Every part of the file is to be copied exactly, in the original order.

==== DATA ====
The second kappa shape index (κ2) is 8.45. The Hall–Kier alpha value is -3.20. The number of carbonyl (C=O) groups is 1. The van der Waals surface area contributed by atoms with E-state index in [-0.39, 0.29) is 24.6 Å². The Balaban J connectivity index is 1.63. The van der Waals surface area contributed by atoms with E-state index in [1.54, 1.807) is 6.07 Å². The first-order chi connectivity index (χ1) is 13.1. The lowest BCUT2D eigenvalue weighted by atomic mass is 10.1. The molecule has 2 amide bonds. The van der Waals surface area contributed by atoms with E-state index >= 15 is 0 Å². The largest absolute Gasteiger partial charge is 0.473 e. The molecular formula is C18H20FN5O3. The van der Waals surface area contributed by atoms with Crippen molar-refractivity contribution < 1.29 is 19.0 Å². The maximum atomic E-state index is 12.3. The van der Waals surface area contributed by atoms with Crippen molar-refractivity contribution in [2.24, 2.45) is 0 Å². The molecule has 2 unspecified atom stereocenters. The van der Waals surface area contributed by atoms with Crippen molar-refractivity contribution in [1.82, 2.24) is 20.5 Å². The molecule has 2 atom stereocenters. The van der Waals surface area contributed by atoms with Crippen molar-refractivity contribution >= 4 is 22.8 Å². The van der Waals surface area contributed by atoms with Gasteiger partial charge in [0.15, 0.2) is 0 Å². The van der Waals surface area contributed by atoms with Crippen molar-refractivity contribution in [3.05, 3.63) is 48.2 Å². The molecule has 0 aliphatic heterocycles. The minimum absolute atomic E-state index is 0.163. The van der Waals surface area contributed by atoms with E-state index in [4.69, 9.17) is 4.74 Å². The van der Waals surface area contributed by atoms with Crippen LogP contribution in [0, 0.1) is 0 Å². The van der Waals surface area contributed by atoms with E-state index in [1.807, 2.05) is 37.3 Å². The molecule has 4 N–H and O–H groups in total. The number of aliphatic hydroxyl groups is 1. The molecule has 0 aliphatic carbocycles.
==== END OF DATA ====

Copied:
The second kappa shape index (κ2) is 8.45. The Hall–Kier alpha value is -3.20. The number of carbonyl (C=O) groups is 1. The van der Waals surface area contributed by atoms with E-state index in [-0.39, 0.29) is 24.6 Å². The Balaban J connectivity index is 1.63. The van der Waals surface area contributed by atoms with E-state index in [1.54, 1.807) is 6.07 Å². The first-order chi connectivity index (χ1) is 13.1. The lowest BCUT2D eigenvalue weighted by atomic mass is 10.1. The molecule has 2 amide bonds. The van der Waals surface area contributed by atoms with E-state index >= 15 is 0 Å². The largest absolute Gasteiger partial charge is 0.473 e. The molecular formula is C18H20FN5O3. The van der Waals surface area contributed by atoms with Crippen molar-refractivity contribution < 1.29 is 19.0 Å². The maximum atomic E-state index is 12.3. The van der Waals surface area contributed by atoms with Crippen molar-refractivity contribution in [2.24, 2.45) is 0 Å². The molecule has 2 unspecified atom stereocenters. The van der Waals surface area contributed by atoms with Crippen molar-refractivity contribution in [1.82, 2.24) is 20.5 Å². The molecule has 2 atom stereocenters. The van der Waals surface area contributed by atoms with Crippen molar-refractivity contribution >= 4 is 22.8 Å². The van der Waals surface area contributed by atoms with Gasteiger partial charge in [0.15, 0.2) is 0 Å². The van der Waals surface area contributed by atoms with Crippen molar-refractivity contribution in [3.05, 3.63) is 48.2 Å². The molecule has 0 aliphatic heterocycles. The minimum absolute atomic E-state index is 0.163. The van der Waals surface area contributed by atoms with E-state index in [4.69, 9.17) is 4.74 Å². The van der Waals surface area contributed by atoms with Crippen LogP contribution in [0, 0.1) is 0 Å². The van der Waals surface area contributed by atoms with E-state index in [1.807, 2.05) is 37.3 Å². The molecule has 4 N–H and O–H groups in total. The number of aliphatic hydroxyl groups is 1. The molecule has 0 aliphatic carbocycles.